PMA cadets take time off with ‘songs and skits’ before yuletide break
BAGUIO CITY — Cadets of the Philippine Military Academy let down their hair, cracked jokes and belted out songs on Dec. 15 for their first Immaculate Night to celebrate the yuletide.
The Immaculates replaced the traditional 100th Nite Show, which senior cadets stage a hundred days before graduation.
But it has been moved to February when the PMA adjusted its school calendar last year and rescheduled graduation from March to May this year.
The cadets decided to retain their Christmas season performances, which they put up every yearend for their lowerclassmen, their teachers and Baguio foster parents, said Major Reynan Afan, PMA Deputy Inspector General and the academy’s former spokesperson.
“People generally expect such an event to cap the year,” Afan said.
He added: “For the cadets, it is a time to de-stress and revel in each others’ company since it also marks the end of the first semester and honor their Immaculates for leading the Corps of Cadets,” Afan added.
Some teachers said the show also helped soften the blow from the series of controversies that plagued the military school, beginning with the September death of Cadet Fourth Class Darwin Dormitorio from what turned out to be months of beatings from his older school mates.
The scandal was followed by the Oct. 28 death of Cadet Second Class Cedrick Gadia who was then being treated for cancer, and the drowning of Dormitorio’s classmate, Cadet Fourth Class Mario Telan Jr., during swimming lessons in November.
The first Immaculates Show staged a short skit about a typical cadet’s life at the barracks, according to the teachers.
The show was named after senior cadets or Immaculates.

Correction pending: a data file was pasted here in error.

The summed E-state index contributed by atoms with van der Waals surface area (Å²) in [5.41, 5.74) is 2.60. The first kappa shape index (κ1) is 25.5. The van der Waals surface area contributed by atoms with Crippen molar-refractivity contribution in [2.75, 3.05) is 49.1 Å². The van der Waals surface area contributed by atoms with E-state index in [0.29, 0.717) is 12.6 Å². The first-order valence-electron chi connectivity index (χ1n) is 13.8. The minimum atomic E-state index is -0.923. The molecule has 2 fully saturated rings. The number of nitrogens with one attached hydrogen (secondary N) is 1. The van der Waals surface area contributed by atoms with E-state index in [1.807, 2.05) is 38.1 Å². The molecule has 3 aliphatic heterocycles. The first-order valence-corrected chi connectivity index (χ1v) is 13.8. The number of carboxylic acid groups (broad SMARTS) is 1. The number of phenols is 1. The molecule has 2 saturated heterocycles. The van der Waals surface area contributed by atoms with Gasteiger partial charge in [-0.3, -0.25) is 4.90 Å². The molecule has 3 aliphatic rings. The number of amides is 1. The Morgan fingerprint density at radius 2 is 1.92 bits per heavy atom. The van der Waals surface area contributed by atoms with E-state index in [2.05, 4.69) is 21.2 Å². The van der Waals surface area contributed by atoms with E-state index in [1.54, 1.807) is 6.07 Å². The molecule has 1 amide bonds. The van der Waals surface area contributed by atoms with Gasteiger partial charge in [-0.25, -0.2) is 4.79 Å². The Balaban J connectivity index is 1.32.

The graduating class got that name because they have become “living, breathing examples of right thinking and doing – virtually stainless – after 3 years of leadership training,” Afan said.
Fourth class cadets or cadets who are taking their first year at PMA are called “plebes,” he said, while third class cadets or cadets who are completing their second year in the academy are called “yearlings.” Cadets on their third year at PMA are called “cows.”
The 100th Nite Show is produced by senior cadets, who write the scripts, compose the songs, and perform on stage. The tradition was supposed to have started before the war and was called the “cadet frolics.”
The first public performance took place on Dec. 17, 1978 at the Baguio Convention Center to a select crowd, according to the PMA Academy Scribe.
The 100th nite shows were the only occasion for cadets to be silly. In 2011, the cadets played fairies and warriors that make fun of a popular fantasy television show. Their banter and songs advocated the preservation of the environment.
Although PMA cadets are required to be apolitical at all times, they manage to inject political and social commentary in these annual skits.
The 2013 show, for example, featured the Holy Family being turned away by an innkeeper wearing a neck brace, alluding to a former president who was incarcerated at the time.
Although unidentified, this character spoke one line, “I am sorry,” which brought the house down.